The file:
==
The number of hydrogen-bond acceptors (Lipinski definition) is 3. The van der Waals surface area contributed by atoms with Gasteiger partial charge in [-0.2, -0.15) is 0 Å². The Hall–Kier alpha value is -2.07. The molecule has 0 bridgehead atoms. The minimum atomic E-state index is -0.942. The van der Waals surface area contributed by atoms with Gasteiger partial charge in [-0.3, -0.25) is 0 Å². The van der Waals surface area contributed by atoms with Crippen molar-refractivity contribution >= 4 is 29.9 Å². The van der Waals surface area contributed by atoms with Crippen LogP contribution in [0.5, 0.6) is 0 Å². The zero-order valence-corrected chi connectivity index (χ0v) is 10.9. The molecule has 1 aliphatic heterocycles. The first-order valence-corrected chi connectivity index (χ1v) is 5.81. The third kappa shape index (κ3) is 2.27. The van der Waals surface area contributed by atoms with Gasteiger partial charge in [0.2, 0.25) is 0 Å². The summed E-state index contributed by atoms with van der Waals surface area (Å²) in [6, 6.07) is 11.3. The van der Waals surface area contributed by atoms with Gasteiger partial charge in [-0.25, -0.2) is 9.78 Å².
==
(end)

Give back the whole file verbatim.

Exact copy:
The number of hydrogen-bond acceptors (Lipinski definition) is 3. The van der Waals surface area contributed by atoms with Gasteiger partial charge in [-0.2, -0.15) is 0 Å². The Hall–Kier alpha value is -2.07. The molecule has 0 bridgehead atoms. The minimum atomic E-state index is -0.942. The van der Waals surface area contributed by atoms with Gasteiger partial charge in [-0.3, -0.25) is 0 Å². The van der Waals surface area contributed by atoms with Crippen molar-refractivity contribution >= 4 is 29.9 Å². The van der Waals surface area contributed by atoms with Crippen LogP contribution in [0.5, 0.6) is 0 Å². The zero-order valence-corrected chi connectivity index (χ0v) is 10.9. The molecule has 1 aliphatic heterocycles. The first-order valence-corrected chi connectivity index (χ1v) is 5.81. The third kappa shape index (κ3) is 2.27. The van der Waals surface area contributed by atoms with Gasteiger partial charge in [0.2, 0.25) is 0 Å². The summed E-state index contributed by atoms with van der Waals surface area (Å²) in [6, 6.07) is 11.3. The van der Waals surface area contributed by atoms with Gasteiger partial charge in [-0.25, -0.2) is 9.78 Å².